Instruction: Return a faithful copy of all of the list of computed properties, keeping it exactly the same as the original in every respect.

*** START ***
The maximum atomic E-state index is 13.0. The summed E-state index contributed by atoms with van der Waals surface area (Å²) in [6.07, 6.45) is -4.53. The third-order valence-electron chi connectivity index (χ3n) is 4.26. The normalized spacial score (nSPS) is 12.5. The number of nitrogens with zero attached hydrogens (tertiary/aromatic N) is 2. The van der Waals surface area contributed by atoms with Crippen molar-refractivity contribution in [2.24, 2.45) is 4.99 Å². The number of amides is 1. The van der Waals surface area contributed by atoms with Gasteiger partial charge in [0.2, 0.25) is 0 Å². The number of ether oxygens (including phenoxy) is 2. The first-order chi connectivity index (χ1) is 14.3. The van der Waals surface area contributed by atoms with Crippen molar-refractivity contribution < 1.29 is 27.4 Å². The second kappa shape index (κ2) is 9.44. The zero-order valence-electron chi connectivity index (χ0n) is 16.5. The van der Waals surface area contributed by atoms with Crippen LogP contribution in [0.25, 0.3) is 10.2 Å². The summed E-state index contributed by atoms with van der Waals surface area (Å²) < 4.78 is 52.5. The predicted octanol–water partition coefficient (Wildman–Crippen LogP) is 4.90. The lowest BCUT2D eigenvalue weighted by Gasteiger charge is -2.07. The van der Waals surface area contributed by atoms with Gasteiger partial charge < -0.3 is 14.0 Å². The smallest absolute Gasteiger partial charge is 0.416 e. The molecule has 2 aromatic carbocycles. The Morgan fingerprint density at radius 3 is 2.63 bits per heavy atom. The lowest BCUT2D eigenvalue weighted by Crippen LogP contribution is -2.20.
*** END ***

The maximum atomic E-state index is 13.0. The summed E-state index contributed by atoms with van der Waals surface area (Å²) in [6.07, 6.45) is -4.53. The third-order valence-electron chi connectivity index (χ3n) is 4.26. The normalized spacial score (nSPS) is 12.5. The number of nitrogens with zero attached hydrogens (tertiary/aromatic N) is 2. The van der Waals surface area contributed by atoms with Crippen molar-refractivity contribution in [2.24, 2.45) is 4.99 Å². The number of amides is 1. The van der Waals surface area contributed by atoms with Gasteiger partial charge in [0.2, 0.25) is 0 Å². The number of ether oxygens (including phenoxy) is 2. The first-order chi connectivity index (χ1) is 14.3. The van der Waals surface area contributed by atoms with Crippen molar-refractivity contribution < 1.29 is 27.4 Å². The second kappa shape index (κ2) is 9.44. The zero-order valence-electron chi connectivity index (χ0n) is 16.5. The van der Waals surface area contributed by atoms with Crippen LogP contribution in [0.25, 0.3) is 10.2 Å². The summed E-state index contributed by atoms with van der Waals surface area (Å²) < 4.78 is 52.5. The predicted octanol–water partition coefficient (Wildman–Crippen LogP) is 4.90. The lowest BCUT2D eigenvalue weighted by Gasteiger charge is -2.07. The van der Waals surface area contributed by atoms with Gasteiger partial charge < -0.3 is 14.0 Å². The smallest absolute Gasteiger partial charge is 0.416 e. The molecule has 2 aromatic carbocycles. The Morgan fingerprint density at radius 3 is 2.63 bits per heavy atom. The lowest BCUT2D eigenvalue weighted by Crippen LogP contribution is -2.20.